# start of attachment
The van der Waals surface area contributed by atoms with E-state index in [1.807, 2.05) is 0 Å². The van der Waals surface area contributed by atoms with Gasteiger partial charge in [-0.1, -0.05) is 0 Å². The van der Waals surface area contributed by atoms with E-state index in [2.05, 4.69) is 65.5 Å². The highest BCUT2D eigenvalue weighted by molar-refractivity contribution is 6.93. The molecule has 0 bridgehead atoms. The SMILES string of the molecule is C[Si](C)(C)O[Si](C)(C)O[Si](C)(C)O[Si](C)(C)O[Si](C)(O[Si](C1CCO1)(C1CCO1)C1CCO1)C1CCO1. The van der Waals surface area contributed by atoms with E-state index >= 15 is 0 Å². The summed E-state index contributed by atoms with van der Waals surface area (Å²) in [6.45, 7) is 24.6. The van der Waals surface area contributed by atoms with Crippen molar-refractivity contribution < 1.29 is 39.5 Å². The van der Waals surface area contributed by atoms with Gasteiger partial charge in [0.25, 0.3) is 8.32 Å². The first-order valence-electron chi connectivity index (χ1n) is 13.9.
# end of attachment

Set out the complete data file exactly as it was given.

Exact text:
The van der Waals surface area contributed by atoms with E-state index in [1.807, 2.05) is 0 Å². The van der Waals surface area contributed by atoms with Gasteiger partial charge in [-0.1, -0.05) is 0 Å². The van der Waals surface area contributed by atoms with E-state index in [2.05, 4.69) is 65.5 Å². The highest BCUT2D eigenvalue weighted by molar-refractivity contribution is 6.93. The molecule has 0 bridgehead atoms. The SMILES string of the molecule is C[Si](C)(C)O[Si](C)(C)O[Si](C)(C)O[Si](C)(C)O[Si](C)(O[Si](C1CCO1)(C1CCO1)C1CCO1)C1CCO1. The van der Waals surface area contributed by atoms with E-state index >= 15 is 0 Å². The summed E-state index contributed by atoms with van der Waals surface area (Å²) in [6.45, 7) is 24.6. The van der Waals surface area contributed by atoms with Crippen molar-refractivity contribution < 1.29 is 39.5 Å². The van der Waals surface area contributed by atoms with Gasteiger partial charge in [0.25, 0.3) is 8.32 Å². The first-order valence-electron chi connectivity index (χ1n) is 13.9.